Paterno legend traces back to prep roots
When Brooklyn Prep’s varsity football team broke from a huddle during a scrimmage against the school’s junior varsity, center Jay Reilly discovered the ball had been spit on.
Standing on the other side of that ball in 1942 was a wiry 140-pound Italian sophomore named Joe Paterno, who stared squarely into the eyes of the older and husky Reilly, who outweighed him by 50 pounds.
“I spit on the ball,” Reilly recalls Paterno telling him.
After a brief silence, Paterno continued, “What are you going to do about it?”
“He was a little guy with a lot of guts,” says Reilly, 86, a 1943 graduate of Brooklyn Prep. “He was a tough kid.”
Six decades later, the legendary 84-year-old Paterno still isn’t backing down. The all-time winningest coach in the history of major-college football, this season is his 46th as Penn State’s head coach.
And while he’s expected to coach his No. 23 team’s home game Saturday against third-ranked Alabama from the press box because of right shoulder and pelvis injuries suffered in an accidental collision at practice last month, he’s stared down pleas in recent years that he should no longer be coaching because of his age.
Not that it surprises the fuzzy memories of Paterno’s dwindling group of surviving teammates and classmates from Brooklyn Prep, a now-closed, all-boys Catholic Jesuit high school from which he graduated in 1945.
“Joe wouldn’t walk away from a fight,” Reilly says.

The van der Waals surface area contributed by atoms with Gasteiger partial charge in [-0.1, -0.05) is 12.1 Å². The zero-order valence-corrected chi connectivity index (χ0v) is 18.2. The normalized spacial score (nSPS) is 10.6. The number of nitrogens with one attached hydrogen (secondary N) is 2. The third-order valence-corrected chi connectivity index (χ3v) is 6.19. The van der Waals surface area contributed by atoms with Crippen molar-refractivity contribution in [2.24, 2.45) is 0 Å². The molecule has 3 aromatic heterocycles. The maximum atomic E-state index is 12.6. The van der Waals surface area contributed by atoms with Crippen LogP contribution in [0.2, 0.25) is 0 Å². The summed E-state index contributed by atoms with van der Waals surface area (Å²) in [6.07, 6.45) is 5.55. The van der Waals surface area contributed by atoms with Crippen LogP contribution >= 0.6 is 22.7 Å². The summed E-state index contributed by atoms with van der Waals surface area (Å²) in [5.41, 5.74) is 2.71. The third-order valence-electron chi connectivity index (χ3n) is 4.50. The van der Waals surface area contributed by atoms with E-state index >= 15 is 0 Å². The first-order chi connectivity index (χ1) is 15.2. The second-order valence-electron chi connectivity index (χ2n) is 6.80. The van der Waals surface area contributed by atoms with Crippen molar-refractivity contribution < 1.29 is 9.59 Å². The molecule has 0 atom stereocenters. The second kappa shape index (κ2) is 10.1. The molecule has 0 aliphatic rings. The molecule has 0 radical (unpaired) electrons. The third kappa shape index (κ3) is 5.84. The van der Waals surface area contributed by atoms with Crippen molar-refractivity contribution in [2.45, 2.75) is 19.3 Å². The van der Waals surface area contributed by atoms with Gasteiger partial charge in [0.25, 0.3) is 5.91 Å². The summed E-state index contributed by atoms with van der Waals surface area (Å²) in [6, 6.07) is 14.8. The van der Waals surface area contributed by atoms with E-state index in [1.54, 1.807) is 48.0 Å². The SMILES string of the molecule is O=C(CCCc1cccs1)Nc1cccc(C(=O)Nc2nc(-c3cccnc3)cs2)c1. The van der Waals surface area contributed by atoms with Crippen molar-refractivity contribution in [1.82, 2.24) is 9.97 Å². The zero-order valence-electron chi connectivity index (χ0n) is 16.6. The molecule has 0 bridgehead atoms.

But it was Brooklyn Prep that molded Paterno’s drive and determination that later made him a star quarterback at Brown University and has defined him since he started coaching at Penn State in 1950.
“It was a tough school,” Paterno says of Brooklyn Prep. “It wasn’t easy, but it was good. It gave me a feel for where we were and who we were and where we should go.”
Says Reilly, “Joe had a God-given gift, but what he is today is largely because of Brooklyn Prep and the Jesuits.”
Paterno started at Brooklyn Prep in 1941 and used to attend chapel daily before school, which wasn’t mandatory. But he and the school’s other students were required to wear a jacket and tie.
As a student, Paterno excelled in the difficult curriculum at Brooklyn Prep, which was located in the Crown Heights area. He took four years of Latin and Greek as well as a couple of years of French and plenty of mathematics.
“He was an excellent student,” Reilly says. “Very smart.”
When Paterno didn’t have football or basketball practice, he used to meet with Thomas Birmingham, one of the school’s Jesuits, after school and translate the works of the Latin poet Virgil for fun. Birmingham also worked closely with one of Paterno’s classmates, William Peter Blatty, the author of the novel, “The Exorcist.”